"A child's learning is the function more of the characteristics of his classmates than those of the teacher." James Coleman, 1972

Friday, May 11, 2007

Monumental Failures By Spellings

Yesterday our leading Education Embarrassment went before Congress to dodge and weave her way from any responsibility in the looting of federally-guaranteed student loans by companies whose former executives ran the loan programs at ED. Congressman Miller showed enough disdain, according to WaPo, to signal the Secretary may need more than "big girl panties" to save her posterior from being put out to pasture with Rod Paige, who is now doing ads for Randy Best, whose fortune the former Secretary helped secure during his tenure as Secretary.

Can you say, "needs improvement," Secretary Spellings? If the Department she runs were a public school, sanctions for failure would have already been shut it down and reopened as a charter macschool.

The Times has this summary evaluation by Miller:
“When I look at the whole body of evidence that has been amassed about both the student loan and Reading First programs, it is clear that — at a minimum — the Education Department’s oversight failures have been monumental,” he said.

And this from WaPo:

By Amit R. Paley
Washington Post Staff Writer
Friday, May 11, 2007; A08

Education Secretary Margaret Spellings, facing aggressive questions about her department's oversight of the $85 billion-a-year student loan industry, offered a vigorous defense of her actions yesterday and called for a multi-agency effort to prevent corruption in the loan system.

"Federal student aid is crying out for reform," Spellings told the House education committee. "The system is redundant, it's byzantine and it's broken. In fact, it's often more difficult for students to get aid than it is for bad actors to game the system."

In a sometimes-tense hearing, Democratic lawmakers accused the Bush administration of failing to clamp down on conflicts of interest and various industry practices that have drawn criticism from Congress and attorneys general across the nation. The House voted this week to increase federal regulation of the loan business.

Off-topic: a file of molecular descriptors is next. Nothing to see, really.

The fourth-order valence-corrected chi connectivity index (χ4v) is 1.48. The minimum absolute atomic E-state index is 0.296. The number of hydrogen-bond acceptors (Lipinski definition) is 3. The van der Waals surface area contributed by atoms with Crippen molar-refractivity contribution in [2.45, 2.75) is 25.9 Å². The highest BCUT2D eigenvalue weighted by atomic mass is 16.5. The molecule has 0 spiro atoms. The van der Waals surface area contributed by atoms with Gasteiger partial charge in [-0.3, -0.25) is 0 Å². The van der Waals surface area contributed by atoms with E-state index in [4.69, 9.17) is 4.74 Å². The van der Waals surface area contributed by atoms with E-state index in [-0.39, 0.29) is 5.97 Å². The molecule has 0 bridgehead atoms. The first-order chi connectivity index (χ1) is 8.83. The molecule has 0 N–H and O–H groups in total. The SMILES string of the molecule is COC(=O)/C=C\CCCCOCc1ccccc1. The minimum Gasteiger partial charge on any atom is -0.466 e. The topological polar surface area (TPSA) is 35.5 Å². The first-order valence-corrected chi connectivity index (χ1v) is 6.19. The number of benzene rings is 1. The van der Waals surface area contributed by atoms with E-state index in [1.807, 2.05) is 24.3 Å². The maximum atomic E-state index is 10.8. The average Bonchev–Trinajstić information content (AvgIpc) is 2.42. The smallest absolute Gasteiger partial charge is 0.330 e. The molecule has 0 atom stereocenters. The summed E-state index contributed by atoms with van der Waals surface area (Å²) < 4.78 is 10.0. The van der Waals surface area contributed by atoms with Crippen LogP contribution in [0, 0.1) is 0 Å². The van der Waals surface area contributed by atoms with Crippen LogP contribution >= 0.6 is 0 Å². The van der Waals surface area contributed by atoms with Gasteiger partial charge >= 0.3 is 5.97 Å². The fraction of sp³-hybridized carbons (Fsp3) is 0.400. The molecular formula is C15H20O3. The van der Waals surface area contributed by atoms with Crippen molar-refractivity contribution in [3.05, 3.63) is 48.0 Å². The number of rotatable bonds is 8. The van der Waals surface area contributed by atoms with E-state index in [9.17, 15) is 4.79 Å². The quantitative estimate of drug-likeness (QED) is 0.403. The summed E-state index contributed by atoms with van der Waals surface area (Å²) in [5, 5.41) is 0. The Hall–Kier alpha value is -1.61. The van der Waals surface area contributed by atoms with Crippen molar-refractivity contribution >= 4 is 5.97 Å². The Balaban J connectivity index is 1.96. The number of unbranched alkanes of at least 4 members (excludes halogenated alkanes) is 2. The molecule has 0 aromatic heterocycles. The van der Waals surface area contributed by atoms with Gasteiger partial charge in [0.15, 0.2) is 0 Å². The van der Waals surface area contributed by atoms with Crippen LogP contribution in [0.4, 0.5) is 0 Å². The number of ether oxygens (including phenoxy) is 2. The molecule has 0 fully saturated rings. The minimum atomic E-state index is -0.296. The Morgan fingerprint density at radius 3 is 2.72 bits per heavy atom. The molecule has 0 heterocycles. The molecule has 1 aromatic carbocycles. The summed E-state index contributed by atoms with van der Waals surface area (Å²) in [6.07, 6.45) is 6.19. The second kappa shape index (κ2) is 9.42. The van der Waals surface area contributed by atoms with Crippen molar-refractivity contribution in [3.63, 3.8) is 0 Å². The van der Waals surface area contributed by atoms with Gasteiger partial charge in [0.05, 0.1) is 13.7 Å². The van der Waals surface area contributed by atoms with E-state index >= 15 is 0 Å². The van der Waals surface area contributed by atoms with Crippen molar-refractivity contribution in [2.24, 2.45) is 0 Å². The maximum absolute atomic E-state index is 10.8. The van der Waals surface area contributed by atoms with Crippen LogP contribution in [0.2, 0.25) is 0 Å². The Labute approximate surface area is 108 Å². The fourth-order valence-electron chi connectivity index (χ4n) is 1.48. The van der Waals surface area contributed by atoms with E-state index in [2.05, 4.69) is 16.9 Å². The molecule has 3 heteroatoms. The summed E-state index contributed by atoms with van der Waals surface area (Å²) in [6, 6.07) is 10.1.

"The Education Department's oversight failures have been monumental," said Rep. George Miller (D-Calif.), chairman of the committee. "Was this simply laziness? Was it incompetence? Was it a deliberate decision to look the other way while these things happened? Or was it a failing more sinister than that?"

Miller disclosed at the hearing that the Justice Department is examining a controversial accounting loophole used by Nelnet, a Nebraska-based lending company, in an attempt to collect more than $1 billion in government subsidies. Spellings decided this year to halt the payments but allowed Nelnet to keep $278 million it had collected.

Ben Kiser, a Nelnet spokesman, said the company is "fully cooperating" with the Justice Department and remains "confident that there are no grounds for any action against Nelnet." The department is looking into potential civil fraud, according to a source who spoke only on the condition of anonymity because of the matter's sensitivity.

Spellings offered her fullest explanation yet of the decision to settle with Nelnet, saying she believed there was a significant chance that the company would have won if it had filed a lawsuit against the government to continue receiving payments.

But Miller, in one of several verbal sparring sessions with Spellings, said the explanation made little sense. "If it's such an easy case for them, why did they walk away from $1 billion?" he asked.

Spellings said the Bush administration has taken significant steps to regulate the student loan industry. She announced that a task force named to create rules forbidding gifts from lenders to universities had made its recommendations, which she pledged to implement.

One of the biggest areas of contention was the department's oversight of companies that offer private loans, a fast-growing section of the market. Spellings said she had the ability to regulate only federally guaranteed loans, but Miller insisted that she could have used her bully pulpit as secretary to stop controversial practices in the private loan business.

"Who was monitoring?" Miller asked. "Did they have blinders on?"

Spellings replied: "It was not a violation of the laws I'm charged with overseeing."

"That's become a crutch," Miller said. . . .

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